Correct Diagnosis: The current diagnosis for the figure two is cherry angiomas. There are red moles, which are common skin growths that can develop on most areas of the skin. They are also known as senile angiomas or Campbell de Morgan spots. (Delgado, 2017). The collections of small blood vessels inside the cherry angiomas give the spot the reddish appearance. Cherry angiomas are the most common cutaneous vascular proliferations. They are often widespread and appear as tiny cherry-red papules or macules. Longstanding lesions enlarge slowly over time and take on the appearance of a dome topped with cherry-red to deep-purple papules. (Brown, 2016). References Ball, J. W., Dains, J. E., Flynn, J. A., Solomon, B. S., & Stewart, R. W. (2015). Seidel's guide to physical examination (8th ed.). St. Louis, MO: Elsevier Mosby. Brown, C. W., (2016). Cherry Hemangioma . Retrieved from Delgado, A. (2017). What are cherry angiomas ? Retrieved from Sullivan, D. D. (2012). Guide to clinical documentation (2nd ed.). Philadelphia, PA: F. A. Davis. Comprehensive SOAP Template Figure Five
Patient Initials: _Unidentified Age: _Unidentified Gender: _Unidentified SUBJECTIVE DATA : No subjective data information given about the patient with the skin condition in figure five. Chief Complaint (CC): No chief complaint information given about the patient with the skin condition in figure five. History of Present Illness (HPI): There is no patient’s identification such as age, sex, marital status given about this patient. However, the skin looks that of an older Caucasian patient. There is also no information about onset of symptoms, location, duration, character, aggravating factors, relieving factors, treatment, or severity. The skin appears to be of a Caucasian complexion with pink, dry, scaly, and leathery patches. Medications: Not stated. Allergies: Not stated. Past Medical History (PMH): Not stated Past Surgical History (PSH): Not stated Sexual/Reproductive History: Not stated. Personal/Social History: Not stated. Immunization History: Not stated. Significant Family History: Not stated.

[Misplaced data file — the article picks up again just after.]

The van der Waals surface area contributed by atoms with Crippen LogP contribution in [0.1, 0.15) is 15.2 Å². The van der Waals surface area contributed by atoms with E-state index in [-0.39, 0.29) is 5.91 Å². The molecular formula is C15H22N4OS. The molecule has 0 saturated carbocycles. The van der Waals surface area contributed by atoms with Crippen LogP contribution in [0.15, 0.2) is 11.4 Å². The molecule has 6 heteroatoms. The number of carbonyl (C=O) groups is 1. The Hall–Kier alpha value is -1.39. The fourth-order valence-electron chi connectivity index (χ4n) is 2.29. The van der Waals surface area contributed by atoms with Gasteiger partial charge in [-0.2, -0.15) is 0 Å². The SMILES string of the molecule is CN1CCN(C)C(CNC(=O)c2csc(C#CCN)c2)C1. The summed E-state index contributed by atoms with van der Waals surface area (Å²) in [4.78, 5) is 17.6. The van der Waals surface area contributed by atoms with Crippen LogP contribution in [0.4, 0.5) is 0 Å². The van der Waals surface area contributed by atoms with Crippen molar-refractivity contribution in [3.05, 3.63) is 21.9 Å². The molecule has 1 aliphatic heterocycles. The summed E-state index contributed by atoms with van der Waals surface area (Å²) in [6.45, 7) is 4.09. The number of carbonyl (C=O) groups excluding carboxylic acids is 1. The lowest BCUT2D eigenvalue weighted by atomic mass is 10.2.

Lifestyle: Not stated. Review of Systems: An inventory of specific body systems designed to document any symptoms the patient may be experiencing or has experienced. Typically, both positive and negative symptoms are documented. (Sullivan, 2012). General: No information about the general well-being such as weight loss, weight gain, fatigue, weakness, fever, chills, or night sweats given about the patient figure five. HEENT: Neck: Breasts: Respiratory: Cardiovascular/Peripheral Vascular: Gastrointestinal: Genitourinary: Musculoskeletal: Psychiatric: Neurological:
Skin: Dry scaly patches on the skin Hematologic: Endocrine: Allergic/Immunologic: OBJECTIVE DATA : These are the findings resulting from direct observation- what you see, hear, or touch. Relate physical findings to the processes of inspection, palpation, auscultation, and percussion, making the clear the process of detection so confusion does not occur. (Ball, Dains, Flynn, Solomon, & Stewart, 2015).
- Summer '15
- Solomon, plaque psoriasis